Despite the cliche, the volunteer fire departments in Oktibbeha County rarely respond to calls about cats in trees, fire services coordinator Patrick Warner said.
Some days, like Wednesday, they get “kind of the exact opposite,” said volunteer Laurie Grace — puppies in a culvert.
It took the combined efforts of the Central Oktibbeha Volunteer Fire Department, the Oktibbeha County Sheriff’s Office and the Oktibbeha County Humane Society to get a mother dog and her three puppies out of a culvert on Churchill Circle just west of Starkville. They completed the four-hour rescue shortly before the storm that flooded the culvert and likely would have drowned the puppies, OCSO Sgt. Brandon Griggs said.
All four dogs are now safe indoors, much to owner Mavis King’s relief.
“I’m so glad they got them out of there before the rain,” she said.
Oktibbeha County’s seven rural volunteer fire departments receive calls to rescue animals about once every couple of months, and those rescues are usually from wells and sinkholes, Warner said.
“We have a lot of animals fall in wells because it’s unexpected,” he said. “There might be an old well in the pasture that nobody knows about until a small animal like a cat falls in it.”
Grace said she and other Central Oktibbeha volunteer firefighters were responding to a call in the opposite end of their service area when Griggs asked for their help with the dog rescue. An electrical transformer had caught fire, and Grace said they made sure it was under control before heading to Churchill Circle.
Griggs said OCSO is usually the first agency citizens call for an animal rescue. King said she and her husband, James Winder, knew that their dog, Lady, had given birth to her puppies in the culvert near their house about two weeks ago. They had never seen the puppies before Wednesday, since Lady had been coming to the house for food a couple times a day and then retreating to the culvert to be with her babies.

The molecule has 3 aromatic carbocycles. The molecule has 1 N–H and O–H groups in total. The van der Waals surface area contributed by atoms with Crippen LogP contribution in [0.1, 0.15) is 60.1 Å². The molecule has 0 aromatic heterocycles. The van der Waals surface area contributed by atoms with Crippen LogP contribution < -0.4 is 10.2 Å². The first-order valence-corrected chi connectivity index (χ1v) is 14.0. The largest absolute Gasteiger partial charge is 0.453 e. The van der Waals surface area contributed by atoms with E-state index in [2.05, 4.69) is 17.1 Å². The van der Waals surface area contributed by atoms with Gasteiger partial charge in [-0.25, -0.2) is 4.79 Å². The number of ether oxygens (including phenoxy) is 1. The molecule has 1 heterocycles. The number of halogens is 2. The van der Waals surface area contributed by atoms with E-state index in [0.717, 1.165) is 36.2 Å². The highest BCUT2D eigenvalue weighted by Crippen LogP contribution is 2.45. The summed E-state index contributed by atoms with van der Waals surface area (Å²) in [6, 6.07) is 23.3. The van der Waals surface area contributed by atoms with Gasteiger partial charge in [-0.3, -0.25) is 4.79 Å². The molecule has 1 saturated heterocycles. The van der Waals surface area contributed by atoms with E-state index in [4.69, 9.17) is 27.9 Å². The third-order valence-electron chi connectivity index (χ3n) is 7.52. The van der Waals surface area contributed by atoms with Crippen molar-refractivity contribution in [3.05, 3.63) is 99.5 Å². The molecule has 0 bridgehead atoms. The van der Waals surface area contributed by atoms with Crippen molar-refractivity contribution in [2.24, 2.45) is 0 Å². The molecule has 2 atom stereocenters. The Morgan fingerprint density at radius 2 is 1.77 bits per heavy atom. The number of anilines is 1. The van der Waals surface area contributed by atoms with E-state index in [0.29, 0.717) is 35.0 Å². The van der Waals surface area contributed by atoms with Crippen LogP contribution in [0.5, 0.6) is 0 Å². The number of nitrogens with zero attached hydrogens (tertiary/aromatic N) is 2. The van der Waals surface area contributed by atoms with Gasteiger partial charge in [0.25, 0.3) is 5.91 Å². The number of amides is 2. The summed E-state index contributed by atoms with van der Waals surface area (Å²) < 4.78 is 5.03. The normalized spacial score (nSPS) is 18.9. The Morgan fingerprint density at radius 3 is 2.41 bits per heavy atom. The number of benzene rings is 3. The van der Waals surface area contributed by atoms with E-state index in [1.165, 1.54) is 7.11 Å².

When she had her first litter of puppies a few years ago, King and Winder did not get to meet them until they were six or seven weeks old and already walking, they said.
“If she doesn’t know you, she won’t let anybody get close to them,” King said.
Lady initially belonged to a neighbor across the street who moved away about four years ago, and King and Winder said they do not know what breed of dog she is.
She is very much “the neighborhood dog,” King said, since everyone in the span of two blocks knows her and feeds her.
“They try to keep her, but she always comes home,” Winder said.
‘You never know what’s going to happen’
The dogs were huddled in what Grace called “the most inconvenient part of the culvert” — right in the middle of it, out of any humans’ reach.
They were slightly closer to the side that was harder to access, and this was likely on purpose, said Sarah Akins, director of the Oktibbeha County Humane Society.
“It’s a motherly instinct,” she said. “If they’re going to go (into a space) from one side, they’re going to put their babies on the other side, so if a predator sees them, the babies are not where they came in.”
Lady had also gathered discarded cans and placed them around herself and the puppies as a sort of makeshift fence that rescuers had to clear out in order to reach them, King said.
Ultimately, Winder lured Lady out of the culvert with a bone, and the first responders attached Akins’ snake stick to an extendable flagpole so they could nudge the puppies into reach, Griggs and Akins said.
The situation was Grace’s first animal rescue. She has been volunteering for a few years with the Central Oktibbeha VFD after several years teaching with the Mississippi State University Extension Service.
“You never know what’s going to happen, and I think it’s the ingenuity that gets us through a lot of these … unusual calls,” Grace said.
Most calls involve medical emergencies, from seizures and difficulty breathing to strokes and heart attacks, Warner said. The second-most calls come from vehicle wrecks and the third from fire-related emergencies, he said.
Besides fire and rescue, the volunteer fire departments also provide non-emergency services such as building inspections and fire prevention education, he said.
Warner is the only member of the county’s volunteer fire services who gets paid. He receives $1,000 per month while the rest of the firefighters work for free and on their own time. He said the departments have a shortage of firefighters at the moment and will accept anyone who is interested.
Grace said the fire services attract a wide variety of people, including students at MSU and East Mississippi Community College.
“There’s something for everybody and there’s always something that needs to be done,” she said.
Tess Vrbin was previously a reporter for The Dispatch.
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